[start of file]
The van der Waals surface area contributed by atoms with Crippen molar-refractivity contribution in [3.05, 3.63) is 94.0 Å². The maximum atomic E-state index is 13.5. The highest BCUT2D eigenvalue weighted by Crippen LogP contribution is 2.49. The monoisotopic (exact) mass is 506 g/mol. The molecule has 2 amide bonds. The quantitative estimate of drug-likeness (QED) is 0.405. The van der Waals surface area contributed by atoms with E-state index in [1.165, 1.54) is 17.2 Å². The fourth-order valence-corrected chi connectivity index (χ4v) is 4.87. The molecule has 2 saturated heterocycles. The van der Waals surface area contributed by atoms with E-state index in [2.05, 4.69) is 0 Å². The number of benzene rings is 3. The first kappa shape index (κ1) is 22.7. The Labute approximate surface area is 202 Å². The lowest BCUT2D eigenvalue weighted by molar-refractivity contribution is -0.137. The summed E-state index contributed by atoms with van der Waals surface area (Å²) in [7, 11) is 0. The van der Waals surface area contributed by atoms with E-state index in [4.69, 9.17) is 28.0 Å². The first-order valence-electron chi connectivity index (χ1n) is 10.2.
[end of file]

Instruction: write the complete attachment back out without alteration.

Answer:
The van der Waals surface area contributed by atoms with Crippen molar-refractivity contribution in [3.05, 3.63) is 94.0 Å². The maximum atomic E-state index is 13.5. The highest BCUT2D eigenvalue weighted by Crippen LogP contribution is 2.49. The monoisotopic (exact) mass is 506 g/mol. The molecule has 2 amide bonds. The quantitative estimate of drug-likeness (QED) is 0.405. The van der Waals surface area contributed by atoms with E-state index in [1.165, 1.54) is 17.2 Å². The fourth-order valence-corrected chi connectivity index (χ4v) is 4.87. The molecule has 2 saturated heterocycles. The van der Waals surface area contributed by atoms with E-state index in [2.05, 4.69) is 0 Å². The number of benzene rings is 3. The first kappa shape index (κ1) is 22.7. The Labute approximate surface area is 202 Å². The lowest BCUT2D eigenvalue weighted by molar-refractivity contribution is -0.137. The summed E-state index contributed by atoms with van der Waals surface area (Å²) in [7, 11) is 0. The van der Waals surface area contributed by atoms with E-state index in [4.69, 9.17) is 28.0 Å². The first-order valence-electron chi connectivity index (χ1n) is 10.2.